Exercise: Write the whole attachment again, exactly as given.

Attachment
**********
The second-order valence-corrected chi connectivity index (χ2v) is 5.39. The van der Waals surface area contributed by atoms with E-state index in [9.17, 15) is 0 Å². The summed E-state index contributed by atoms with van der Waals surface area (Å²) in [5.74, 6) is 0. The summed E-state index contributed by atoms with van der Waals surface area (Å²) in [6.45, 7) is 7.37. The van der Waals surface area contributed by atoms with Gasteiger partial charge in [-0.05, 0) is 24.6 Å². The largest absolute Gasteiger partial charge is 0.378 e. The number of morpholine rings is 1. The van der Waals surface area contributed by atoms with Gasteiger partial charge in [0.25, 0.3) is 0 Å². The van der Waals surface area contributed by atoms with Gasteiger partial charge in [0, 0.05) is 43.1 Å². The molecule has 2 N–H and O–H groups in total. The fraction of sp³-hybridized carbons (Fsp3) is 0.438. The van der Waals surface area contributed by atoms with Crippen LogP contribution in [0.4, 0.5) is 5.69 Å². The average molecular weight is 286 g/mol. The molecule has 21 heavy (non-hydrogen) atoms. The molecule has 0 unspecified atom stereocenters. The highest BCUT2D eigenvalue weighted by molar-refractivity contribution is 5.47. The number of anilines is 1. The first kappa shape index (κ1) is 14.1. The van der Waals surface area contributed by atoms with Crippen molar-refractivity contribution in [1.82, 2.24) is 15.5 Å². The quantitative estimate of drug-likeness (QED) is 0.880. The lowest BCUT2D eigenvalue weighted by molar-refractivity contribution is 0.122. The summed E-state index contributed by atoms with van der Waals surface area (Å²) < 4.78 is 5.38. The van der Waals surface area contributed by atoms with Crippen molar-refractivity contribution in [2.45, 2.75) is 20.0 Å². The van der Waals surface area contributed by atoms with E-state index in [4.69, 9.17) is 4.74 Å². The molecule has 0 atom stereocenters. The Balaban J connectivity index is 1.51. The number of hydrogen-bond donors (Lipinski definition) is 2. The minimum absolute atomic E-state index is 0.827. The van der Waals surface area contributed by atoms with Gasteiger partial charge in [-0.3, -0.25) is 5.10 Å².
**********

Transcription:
The second-order valence-corrected chi connectivity index (χ2v) is 5.39. The van der Waals surface area contributed by atoms with E-state index in [9.17, 15) is 0 Å². The summed E-state index contributed by atoms with van der Waals surface area (Å²) in [5.74, 6) is 0. The summed E-state index contributed by atoms with van der Waals surface area (Å²) in [6.45, 7) is 7.37. The van der Waals surface area contributed by atoms with Gasteiger partial charge in [-0.05, 0) is 24.6 Å². The largest absolute Gasteiger partial charge is 0.378 e. The number of morpholine rings is 1. The van der Waals surface area contributed by atoms with Gasteiger partial charge in [0.25, 0.3) is 0 Å². The van der Waals surface area contributed by atoms with Gasteiger partial charge in [0, 0.05) is 43.1 Å². The molecule has 2 N–H and O–H groups in total. The fraction of sp³-hybridized carbons (Fsp3) is 0.438. The van der Waals surface area contributed by atoms with Crippen LogP contribution in [0.4, 0.5) is 5.69 Å². The average molecular weight is 286 g/mol. The molecule has 21 heavy (non-hydrogen) atoms. The molecule has 0 unspecified atom stereocenters. The highest BCUT2D eigenvalue weighted by molar-refractivity contribution is 5.47. The number of anilines is 1. The first kappa shape index (κ1) is 14.1. The van der Waals surface area contributed by atoms with Crippen molar-refractivity contribution in [1.82, 2.24) is 15.5 Å². The quantitative estimate of drug-likeness (QED) is 0.880. The lowest BCUT2D eigenvalue weighted by molar-refractivity contribution is 0.122. The summed E-state index contributed by atoms with van der Waals surface area (Å²) < 4.78 is 5.38. The van der Waals surface area contributed by atoms with Crippen molar-refractivity contribution in [2.45, 2.75) is 20.0 Å². The van der Waals surface area contributed by atoms with E-state index in [4.69, 9.17) is 4.74 Å². The molecule has 0 atom stereocenters. The Balaban J connectivity index is 1.51. The number of hydrogen-bond donors (Lipinski definition) is 2. The minimum absolute atomic E-state index is 0.827. The van der Waals surface area contributed by atoms with Gasteiger partial charge in [-0.3, -0.25) is 5.10 Å².